Orchestra BioMed’s Breakthrough: FDA Approves Pivotal Study of BackBeat CNT for Hypertension in Pacemaker Patients

Orchestra BioMed

NEW HOPE, PA — Orchestra BioMed Holdings, Inc. (Nasdaq: OBIO) recently announced the U.S. Food and Drug Administration (“FDA”) granted approval of an investigational device exemption (“IDE”) to initiate the global pivotal BACKBEAT (BradycArdia paCemaKer with atrioventricular interval modulation for Blood prEssure treAtmenT) study evaluating the efficacy and safety of atrioventricular interval modulation (“AVIM”) therapy (also known as BackBeat CNT™) for treating hypertensive patients who are indicated for a dual-chamber cardiac pacemaker.

Orchestra BioMed and Medtronic plc (NYSE: MDT) formed a strategic collaboration for the development and commercialization of AVIM therapy for hypertensive pacemaker patients in July 2022. Under the collaboration, Medtronic is providing Orchestra BioMed with development, clinical, and regulatory support for the BACKBEAT global pivotal study, which Orchestra BioMed is sponsoring. If approved, Medtronic will have exclusive global rights to commercialize AVIM-enabled pacing systems for this target population. Orchestra BioMed will share in the revenues generated from Medtronic sales of the AVIM-enabled pacing systems.

“We are thrilled to receive IDE approval from the FDA and move forward with plans to initiate the BACKBEAT global pivotal study, which is designed to support potential future regulatory review and potential approval of AVIM therapy for hypertensive patients indicated for a pacemaker. Achieving this milestone a little over a year after starting our strategic collaboration with Medtronic is a significant accomplishment for our company,” said David Hochman, Chairman, Chief Executive Officer and Founder of Orchestra BioMed. “We believe this innovative therapy has the potential to substantially improve the standard of care for hypertensive pacemaker patients and we look forward to initiating the study before the end of 2023.”

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David Kandzari, M.D., Chief of the Piedmont Heart Institute and Chief Scientific Officer for Piedmont Healthcare, Atlanta, GA and Co-Principal Investigator for the BACKBEAT Study, commented: “Hypertension is the world’s leading modifiable risk for death and affects over one billion people worldwide. While existing pharmaceutical treatments can be effective, more than half of individuals with hypertension do not meet blood pressure treatment goals. A device-based treatment like AVIM therapy has the potential to complement existing standards of care and reduce blood pressure to improve clinical outcome.”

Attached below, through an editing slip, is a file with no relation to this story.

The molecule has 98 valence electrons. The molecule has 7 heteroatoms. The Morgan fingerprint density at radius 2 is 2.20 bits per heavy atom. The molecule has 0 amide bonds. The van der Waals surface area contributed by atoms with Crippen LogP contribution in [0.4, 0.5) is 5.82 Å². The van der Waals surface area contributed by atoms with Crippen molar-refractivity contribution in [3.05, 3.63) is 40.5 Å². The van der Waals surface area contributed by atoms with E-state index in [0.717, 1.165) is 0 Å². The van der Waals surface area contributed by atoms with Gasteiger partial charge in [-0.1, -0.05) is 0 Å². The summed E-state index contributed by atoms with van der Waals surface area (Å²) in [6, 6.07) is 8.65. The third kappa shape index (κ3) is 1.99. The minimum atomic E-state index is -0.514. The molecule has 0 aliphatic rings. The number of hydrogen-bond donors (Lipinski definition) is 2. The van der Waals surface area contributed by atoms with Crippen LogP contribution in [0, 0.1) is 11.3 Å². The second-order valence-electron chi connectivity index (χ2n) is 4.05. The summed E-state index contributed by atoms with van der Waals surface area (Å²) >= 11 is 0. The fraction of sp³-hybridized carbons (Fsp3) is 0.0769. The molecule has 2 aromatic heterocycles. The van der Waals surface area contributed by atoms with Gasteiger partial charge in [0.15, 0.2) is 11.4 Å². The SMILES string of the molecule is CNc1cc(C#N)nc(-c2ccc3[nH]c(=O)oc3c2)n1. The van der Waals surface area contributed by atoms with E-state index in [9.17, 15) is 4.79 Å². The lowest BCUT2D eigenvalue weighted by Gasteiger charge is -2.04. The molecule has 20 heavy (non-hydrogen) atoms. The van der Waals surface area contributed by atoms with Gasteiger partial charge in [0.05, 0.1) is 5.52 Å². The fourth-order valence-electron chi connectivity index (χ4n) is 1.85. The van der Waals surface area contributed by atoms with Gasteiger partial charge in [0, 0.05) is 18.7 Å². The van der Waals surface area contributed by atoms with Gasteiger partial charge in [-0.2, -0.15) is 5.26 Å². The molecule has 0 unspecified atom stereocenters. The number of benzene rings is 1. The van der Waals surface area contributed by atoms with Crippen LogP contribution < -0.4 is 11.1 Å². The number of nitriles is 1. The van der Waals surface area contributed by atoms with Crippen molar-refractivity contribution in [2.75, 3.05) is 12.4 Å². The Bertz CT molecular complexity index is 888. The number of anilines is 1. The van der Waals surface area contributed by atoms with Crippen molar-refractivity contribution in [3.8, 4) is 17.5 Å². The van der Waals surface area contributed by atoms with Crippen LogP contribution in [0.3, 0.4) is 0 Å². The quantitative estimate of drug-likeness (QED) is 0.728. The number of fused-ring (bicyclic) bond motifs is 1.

The BACKBEAT pivotal study is a global, multi-center, prospective, randomized, double-blind study investigating the efficacy and safety of AVIM therapy in patients who recently underwent a Medtronic dual-chamber cardiac pacemaker implant and have uncontrolled hypertension (“HTN”) despite the use of antihypertensive medications. The study will randomize approximately 500 patients 1:1 to AVIM along with continued medical therapy and pacing (treatment) or continued medical therapy and pacing alone (control). The study’s primary efficacy endpoint is the between group difference in the change of mean 24-hour ambulatory systolic blood pressure (“aSBP”) at three months post randomization. The primary safety endpoint is freedom from unanticipated serious adverse device effects in the treatment arm at three months post-randomization. Double-blind follow up will continue through 12 months to enable collection of additional clinical endpoints. The Company plans to begin enrollment in the BACKBEAT study before the end of 2023, upon completion of standard clinical trial initiation activities, including clinical center Institutional Review Board approvals.

“Hypertension is the most common comorbidity in the pacemaker population, affecting more than 70% of patients. Patients who have pacemakers are generally older and at higher risk for major cardiovascular events. AVIM therapy represents a potentially transformative hypertension treatment for these patients since it can be administered using the same pacemaker they already need and managed by the same physicians already caring for them,” commented Andrea Russo, M.D., Academic Chief, Division of Cardiology, Director of Cardiac Electrophysiology and Arrhythmia Services, Cooper University Hospital, and Co-Principal Investigator of the BACKBEAT Study, “We are excited to participate in the BACKBEAT study, which has been thoughtfully designed to evaluate the safety and efficacy of this novel therapy.”

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The BACKBEAT study IDE was supported by encouraging results from MODERATO II, a prospective, multi-center, randomized, double-blind, pilot study of pacemaker patients with persistent HTN. MODERATO II showed that patients treated with AVIM therapy experienced net reductions of 8.1 mmHg in 24-hour aSBP and 12.3 mmHg in office systolic blood pressure (oSBP) at six months when compared to control patients.

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